The survivors took their places onstage from memory, because by now they knew exactly where to go. The shooting victims in wheelchairs entered first, rolling into the front row, wearing bracelets engraved with the words "Aurora," "Oak Creek" or "Virginia Tech." Behind them stood a dozen people in black T-shirts who held memorial photos of relatives killed in America's most infamous mass shootings. In the far back were politicians holding copies of their speeches and gun-control activists waving signs, including one that read: "How many more victims does it take?"

Minutes before the rally began, two of the speakers walked across the lawn of the U.S. Capitol toward the stage. One of them, Stephen Barton, had been shot at a midnight movie premiere in Aurora, Colorado, and he had deferred a teaching position in Russia so he could recover from having 16 shotgun pellets surgically removed from his arm, neck and face. The other, Carlee Soto, was taking a semester off from community college because the desks reminded her of the first-grade classroom in Newtown, Connecticut, where her sister had taught.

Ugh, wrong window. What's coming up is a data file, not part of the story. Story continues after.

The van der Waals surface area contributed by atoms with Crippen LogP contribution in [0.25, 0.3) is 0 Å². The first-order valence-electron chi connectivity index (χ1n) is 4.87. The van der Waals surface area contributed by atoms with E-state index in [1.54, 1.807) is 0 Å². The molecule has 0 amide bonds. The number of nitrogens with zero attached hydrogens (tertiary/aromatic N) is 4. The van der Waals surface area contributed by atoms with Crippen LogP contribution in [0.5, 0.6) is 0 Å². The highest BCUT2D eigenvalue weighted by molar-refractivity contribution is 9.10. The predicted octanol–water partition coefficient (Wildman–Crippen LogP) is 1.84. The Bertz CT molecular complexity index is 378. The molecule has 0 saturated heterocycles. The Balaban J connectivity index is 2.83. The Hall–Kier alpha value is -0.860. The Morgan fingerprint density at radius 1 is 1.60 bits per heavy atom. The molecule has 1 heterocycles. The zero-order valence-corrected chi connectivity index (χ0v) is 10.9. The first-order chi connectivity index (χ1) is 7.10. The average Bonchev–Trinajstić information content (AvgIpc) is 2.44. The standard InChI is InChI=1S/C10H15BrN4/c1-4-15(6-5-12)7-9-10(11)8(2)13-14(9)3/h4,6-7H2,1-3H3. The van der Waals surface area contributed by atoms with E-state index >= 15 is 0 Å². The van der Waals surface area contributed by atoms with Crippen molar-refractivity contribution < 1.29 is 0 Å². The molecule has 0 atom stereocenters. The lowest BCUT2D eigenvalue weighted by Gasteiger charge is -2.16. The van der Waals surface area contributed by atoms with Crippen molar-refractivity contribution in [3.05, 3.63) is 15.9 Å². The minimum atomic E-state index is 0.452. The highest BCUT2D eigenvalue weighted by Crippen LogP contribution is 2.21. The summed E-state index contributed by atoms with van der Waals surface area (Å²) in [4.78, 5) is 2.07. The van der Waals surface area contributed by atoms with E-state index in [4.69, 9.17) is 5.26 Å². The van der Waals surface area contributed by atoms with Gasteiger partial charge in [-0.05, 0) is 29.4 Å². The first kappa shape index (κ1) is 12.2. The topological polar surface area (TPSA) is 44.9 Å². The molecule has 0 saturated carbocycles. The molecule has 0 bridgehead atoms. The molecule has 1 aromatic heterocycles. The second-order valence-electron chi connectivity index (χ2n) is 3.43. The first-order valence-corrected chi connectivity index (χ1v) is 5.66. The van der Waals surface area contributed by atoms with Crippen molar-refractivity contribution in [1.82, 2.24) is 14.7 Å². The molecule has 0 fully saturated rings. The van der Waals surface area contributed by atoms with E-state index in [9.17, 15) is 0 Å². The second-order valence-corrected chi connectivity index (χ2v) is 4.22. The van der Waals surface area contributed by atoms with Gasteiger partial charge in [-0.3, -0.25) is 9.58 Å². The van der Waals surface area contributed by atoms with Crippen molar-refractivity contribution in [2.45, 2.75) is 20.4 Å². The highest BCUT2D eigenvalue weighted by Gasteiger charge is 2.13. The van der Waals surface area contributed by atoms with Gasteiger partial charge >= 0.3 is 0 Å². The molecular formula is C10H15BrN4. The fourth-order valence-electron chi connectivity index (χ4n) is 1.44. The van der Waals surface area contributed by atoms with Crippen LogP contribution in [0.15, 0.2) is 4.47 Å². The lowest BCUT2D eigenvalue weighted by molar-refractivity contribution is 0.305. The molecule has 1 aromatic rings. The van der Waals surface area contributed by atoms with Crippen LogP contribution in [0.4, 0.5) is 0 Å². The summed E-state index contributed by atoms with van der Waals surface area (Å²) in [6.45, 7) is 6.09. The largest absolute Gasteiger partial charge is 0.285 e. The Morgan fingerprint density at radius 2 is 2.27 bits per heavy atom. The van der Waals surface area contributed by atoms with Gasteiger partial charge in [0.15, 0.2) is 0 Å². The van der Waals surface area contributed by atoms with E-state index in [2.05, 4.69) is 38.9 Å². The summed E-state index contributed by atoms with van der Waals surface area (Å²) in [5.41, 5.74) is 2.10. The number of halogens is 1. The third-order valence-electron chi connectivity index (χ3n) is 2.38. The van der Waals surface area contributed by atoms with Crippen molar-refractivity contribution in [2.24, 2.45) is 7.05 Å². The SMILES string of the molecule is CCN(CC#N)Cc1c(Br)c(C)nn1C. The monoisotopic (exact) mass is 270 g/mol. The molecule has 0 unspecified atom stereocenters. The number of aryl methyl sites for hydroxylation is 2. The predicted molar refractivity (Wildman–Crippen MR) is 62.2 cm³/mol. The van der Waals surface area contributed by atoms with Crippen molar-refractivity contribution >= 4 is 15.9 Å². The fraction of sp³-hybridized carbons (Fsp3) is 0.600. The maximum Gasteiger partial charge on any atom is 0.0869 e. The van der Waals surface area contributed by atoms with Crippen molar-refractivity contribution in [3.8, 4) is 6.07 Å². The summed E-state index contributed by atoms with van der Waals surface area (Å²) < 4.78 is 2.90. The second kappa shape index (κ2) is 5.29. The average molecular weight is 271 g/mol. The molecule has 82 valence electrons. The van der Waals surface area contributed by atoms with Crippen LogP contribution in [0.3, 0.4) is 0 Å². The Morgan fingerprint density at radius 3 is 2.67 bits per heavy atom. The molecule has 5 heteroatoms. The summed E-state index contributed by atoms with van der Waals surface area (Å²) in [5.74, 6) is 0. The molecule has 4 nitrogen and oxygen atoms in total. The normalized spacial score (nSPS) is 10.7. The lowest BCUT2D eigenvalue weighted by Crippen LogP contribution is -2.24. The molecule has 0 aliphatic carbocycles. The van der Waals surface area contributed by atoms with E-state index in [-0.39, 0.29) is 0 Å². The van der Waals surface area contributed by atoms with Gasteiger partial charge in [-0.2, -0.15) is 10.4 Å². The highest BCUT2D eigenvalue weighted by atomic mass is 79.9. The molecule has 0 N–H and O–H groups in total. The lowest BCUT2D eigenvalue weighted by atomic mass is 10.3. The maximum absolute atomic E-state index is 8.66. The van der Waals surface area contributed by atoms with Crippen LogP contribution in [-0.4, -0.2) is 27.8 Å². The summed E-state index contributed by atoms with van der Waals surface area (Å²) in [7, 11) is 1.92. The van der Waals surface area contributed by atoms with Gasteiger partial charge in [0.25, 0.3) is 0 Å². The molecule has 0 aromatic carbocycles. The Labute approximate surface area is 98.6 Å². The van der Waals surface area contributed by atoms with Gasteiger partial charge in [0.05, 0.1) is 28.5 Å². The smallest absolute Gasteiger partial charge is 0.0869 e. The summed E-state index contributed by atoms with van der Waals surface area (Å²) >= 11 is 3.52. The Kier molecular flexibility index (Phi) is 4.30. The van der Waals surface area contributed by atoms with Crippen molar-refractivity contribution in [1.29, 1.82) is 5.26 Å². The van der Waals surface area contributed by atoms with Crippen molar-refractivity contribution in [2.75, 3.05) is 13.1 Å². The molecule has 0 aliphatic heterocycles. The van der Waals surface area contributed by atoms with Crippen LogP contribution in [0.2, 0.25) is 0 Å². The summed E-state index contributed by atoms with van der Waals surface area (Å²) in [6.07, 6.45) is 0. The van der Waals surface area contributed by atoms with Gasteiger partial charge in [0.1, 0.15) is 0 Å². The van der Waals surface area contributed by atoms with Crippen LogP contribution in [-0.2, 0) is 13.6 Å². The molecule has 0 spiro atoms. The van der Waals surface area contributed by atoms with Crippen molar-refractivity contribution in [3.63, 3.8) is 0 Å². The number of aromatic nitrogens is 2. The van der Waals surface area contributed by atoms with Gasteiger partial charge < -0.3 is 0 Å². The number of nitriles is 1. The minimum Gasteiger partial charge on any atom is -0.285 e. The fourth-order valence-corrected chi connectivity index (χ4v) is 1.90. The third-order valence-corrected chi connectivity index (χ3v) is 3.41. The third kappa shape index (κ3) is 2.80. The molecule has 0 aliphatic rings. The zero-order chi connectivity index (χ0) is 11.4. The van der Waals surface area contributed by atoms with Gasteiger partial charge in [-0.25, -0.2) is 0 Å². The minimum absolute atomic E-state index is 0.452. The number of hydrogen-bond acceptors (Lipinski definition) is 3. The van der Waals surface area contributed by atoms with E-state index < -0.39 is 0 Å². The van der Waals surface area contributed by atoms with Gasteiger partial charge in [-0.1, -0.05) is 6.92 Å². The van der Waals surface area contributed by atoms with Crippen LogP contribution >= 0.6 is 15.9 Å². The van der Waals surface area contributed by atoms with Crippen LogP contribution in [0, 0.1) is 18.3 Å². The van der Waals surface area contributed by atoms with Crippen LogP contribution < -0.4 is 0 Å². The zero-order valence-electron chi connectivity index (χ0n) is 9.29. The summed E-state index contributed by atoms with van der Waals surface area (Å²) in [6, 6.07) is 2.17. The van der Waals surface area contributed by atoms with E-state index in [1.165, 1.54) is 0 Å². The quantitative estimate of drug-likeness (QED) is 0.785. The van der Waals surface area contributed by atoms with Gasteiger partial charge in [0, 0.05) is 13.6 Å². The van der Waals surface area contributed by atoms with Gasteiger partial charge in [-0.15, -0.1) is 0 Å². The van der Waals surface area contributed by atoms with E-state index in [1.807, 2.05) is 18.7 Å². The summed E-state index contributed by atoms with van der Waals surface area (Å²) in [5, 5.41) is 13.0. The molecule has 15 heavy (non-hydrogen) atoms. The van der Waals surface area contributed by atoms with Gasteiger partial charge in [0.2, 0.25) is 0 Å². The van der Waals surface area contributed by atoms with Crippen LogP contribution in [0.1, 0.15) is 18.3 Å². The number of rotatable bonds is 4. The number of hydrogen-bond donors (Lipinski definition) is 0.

"We have to make people understand what it feels like," Barton told her.